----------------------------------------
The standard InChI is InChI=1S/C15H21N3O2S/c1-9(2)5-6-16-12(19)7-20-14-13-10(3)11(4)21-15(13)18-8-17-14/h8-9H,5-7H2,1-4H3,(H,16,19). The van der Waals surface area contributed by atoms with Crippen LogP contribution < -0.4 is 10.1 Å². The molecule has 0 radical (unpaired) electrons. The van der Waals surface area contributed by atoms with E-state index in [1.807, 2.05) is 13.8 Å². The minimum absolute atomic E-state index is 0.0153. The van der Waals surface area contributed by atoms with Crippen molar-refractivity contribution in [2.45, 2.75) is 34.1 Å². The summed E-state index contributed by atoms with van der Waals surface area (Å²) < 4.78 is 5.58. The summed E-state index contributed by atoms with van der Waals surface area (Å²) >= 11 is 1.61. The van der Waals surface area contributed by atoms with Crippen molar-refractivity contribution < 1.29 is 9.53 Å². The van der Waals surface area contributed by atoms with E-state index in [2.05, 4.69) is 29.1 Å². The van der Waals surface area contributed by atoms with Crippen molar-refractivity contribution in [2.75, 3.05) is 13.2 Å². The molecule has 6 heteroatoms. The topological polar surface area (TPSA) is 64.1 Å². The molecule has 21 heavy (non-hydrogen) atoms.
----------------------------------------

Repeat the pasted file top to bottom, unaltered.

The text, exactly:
The standard InChI is InChI=1S/C15H21N3O2S/c1-9(2)5-6-16-12(19)7-20-14-13-10(3)11(4)21-15(13)18-8-17-14/h8-9H,5-7H2,1-4H3,(H,16,19). The van der Waals surface area contributed by atoms with Crippen LogP contribution < -0.4 is 10.1 Å². The molecule has 0 radical (unpaired) electrons. The van der Waals surface area contributed by atoms with E-state index in [1.807, 2.05) is 13.8 Å². The minimum absolute atomic E-state index is 0.0153. The van der Waals surface area contributed by atoms with Crippen molar-refractivity contribution in [2.45, 2.75) is 34.1 Å². The summed E-state index contributed by atoms with van der Waals surface area (Å²) < 4.78 is 5.58. The summed E-state index contributed by atoms with van der Waals surface area (Å²) >= 11 is 1.61. The van der Waals surface area contributed by atoms with Crippen molar-refractivity contribution < 1.29 is 9.53 Å². The van der Waals surface area contributed by atoms with E-state index in [2.05, 4.69) is 29.1 Å². The van der Waals surface area contributed by atoms with Crippen molar-refractivity contribution in [2.75, 3.05) is 13.2 Å². The molecule has 6 heteroatoms. The topological polar surface area (TPSA) is 64.1 Å². The molecule has 21 heavy (non-hydrogen) atoms.